List of English words of Etruscan origin

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This is a list of English words that may be of Etruscan origin, and were borrowed through Latin, often via French. The Etruscan origin of most of these words is disputed, and some may be of Indo-European or other origin. The question is made more complex by the fact that the Etruscans borrowed many Greek words in modified form. Typically if a Latin word has an unknown, uncertain or disputed origin, it is considered a possible candidate for deriving in whole or in part from an Etruscan word; however, native Etruscan must then be distinguished from Greek. If no Etruscan word is clearly identifiable sometimes an attempt is made to reconstruct one. Etruscan derivations therefore are highly variable in probability; that is, some are highly speculative and others more likely.


from Middle English aas, from Old French as, from Latin as, "a whole, a unit, copper coin", possibly Etruscan. As was a Roman coin and was also a unit of weight equal to about one troy pound.[1]
from antenna<antemna, "yard-arm, sail." Possibly Etruscan *antithemna>*ant(th)emna from Greek ανάτηθήμένος anatithēmenos, something set up.[2]
from arēna "arena"<harēna, "arena, sand"<archaic hasēna<Sabine fasēna, unknown Etruscan word as the basis for fas- with Etruscan ending -ēna.[3]
from autumnus "autumn." Just as Etruscan veltha, an earth god, appears as Latin Vola or Olta and is in Voltumna and Vertumnus, so the parallel construction autumnus ought to come from Etruscan autu-, related to avil, "year": *av(i)-to-m(e)nos, with loss of the l. There are some names with both l and t: avlethaium, authnal, avtle, and so on, which appear related to autu or auta in Venetic, the idea being that autumn signifies the passing of the year.[4]
from balteus, "sword belt." The sole connection between this word and Etruscan is a statement by Marcus Terentius Varro that it was of Etruscan origin. All else is speculation.[5]
Latin, from Etruscan catmite, from the Ancient Greek Ganymede, cupbearer to Zeus.
oldest form cærimonia, obscure, perhaps Etruscan [6]
defenestration, fenestra 
from elementum, 'letter'
from histrionicus, from histrio, "actor"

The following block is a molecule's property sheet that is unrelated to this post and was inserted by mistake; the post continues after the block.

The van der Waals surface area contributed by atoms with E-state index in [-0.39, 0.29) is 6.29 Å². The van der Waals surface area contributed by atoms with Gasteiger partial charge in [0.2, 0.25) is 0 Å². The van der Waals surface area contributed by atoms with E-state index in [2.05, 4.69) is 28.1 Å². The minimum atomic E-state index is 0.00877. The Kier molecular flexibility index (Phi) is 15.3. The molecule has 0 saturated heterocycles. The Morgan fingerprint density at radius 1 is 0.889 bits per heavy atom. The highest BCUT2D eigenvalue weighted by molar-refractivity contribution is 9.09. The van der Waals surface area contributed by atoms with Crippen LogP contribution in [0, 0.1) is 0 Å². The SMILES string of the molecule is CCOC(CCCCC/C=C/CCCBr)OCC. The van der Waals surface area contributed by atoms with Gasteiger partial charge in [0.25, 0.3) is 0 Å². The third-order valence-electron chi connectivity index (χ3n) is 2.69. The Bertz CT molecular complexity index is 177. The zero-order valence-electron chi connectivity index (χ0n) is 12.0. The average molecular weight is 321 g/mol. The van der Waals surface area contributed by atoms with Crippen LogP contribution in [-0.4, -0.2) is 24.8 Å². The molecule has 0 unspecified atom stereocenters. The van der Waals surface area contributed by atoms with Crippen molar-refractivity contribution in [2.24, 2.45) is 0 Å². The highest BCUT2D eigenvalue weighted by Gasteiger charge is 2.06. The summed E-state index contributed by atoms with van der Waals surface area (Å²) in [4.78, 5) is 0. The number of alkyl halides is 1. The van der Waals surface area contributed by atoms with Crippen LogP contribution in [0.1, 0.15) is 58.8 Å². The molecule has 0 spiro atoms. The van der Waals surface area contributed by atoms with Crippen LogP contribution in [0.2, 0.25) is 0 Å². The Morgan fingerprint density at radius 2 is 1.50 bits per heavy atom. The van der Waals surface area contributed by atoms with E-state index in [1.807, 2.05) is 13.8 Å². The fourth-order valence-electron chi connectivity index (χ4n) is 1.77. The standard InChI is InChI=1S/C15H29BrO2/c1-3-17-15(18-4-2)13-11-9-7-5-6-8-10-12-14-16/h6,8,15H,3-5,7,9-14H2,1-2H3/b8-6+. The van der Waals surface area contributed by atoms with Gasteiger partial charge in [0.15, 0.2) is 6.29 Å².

from Old French lettre, from Latin littera, which may have derived, viā Etruscan, from the Greek "διφθέρα" (writing tablet)
Etruscan or perhaps related to Greek homilos, "assembled crowd" (compare homily)[7]
from mundus, 'earth', from munth, 'land'
palace, palate 
One of the seven hills of Rome. Either from Latin palus "stake" or the Etruscan shepherd goddess Pales[8]
From Old French peuple, possibly of Etruscan origin.[9]
from Middle English persone, from Old French persone, from Latin persona, "mask", probably from Etruscan phersu, "mask".[10]
from Latin satelles, meaning "bodyguard, attendant", perhaps from Etruscan satnal.
Serge (first name)
from servus, 'a slave'
from stilus (indirectly)
from vernaculus, 'domestic', from verna, 'a native slave'
from Latin.


  1. ^ American Heritage Dictionary, New College Edition (1976), page 76
  2. ^ Breyer (1993) pp. 174–175.
  3. ^ Breyer (1993) p. 259.
  4. ^ Breyer (1993) pp 412–413.
  5. ^ Donaldson, John William (1852). Varronianus: A Critical and Historical Introduction to the Ethnography of Ancient Italy and to the Philological Study of the Latin Language (2 ed.). London, Cambridge: J. W. Parker & Son. p. 154.  Breyer (1993) pp 428–429 reports on an attempt to bring in Hittite and Gothic connecting it with a totally speculative root *-lst-.
  6. ^ "L. cærimonia "holiness, sacredness; awe; reverent rite, sacred ceremony," an obscure word, possibly of Etruscan origin, or a reference to the ancient rites performed by the Etruscan pontiffs at Caere"
  7. ^ "military (adj.)", On Line Etymological Dictionary,
  8. ^ palace (n.), On Line Etymological Dictionary,
  9. ^ people (n.), On Line Etymological Dictionary,
  10. ^ American Heritage Dictionary, New College Edition, page 978


  • Breyer, Gertraud (1993). Etruskisches Sprachgut im Lateinischen unter Ausschluss des spezifisch onomastischen Bereiches (in German). Peeters Publishers. ISBN 9068313355, 9789068313352. 

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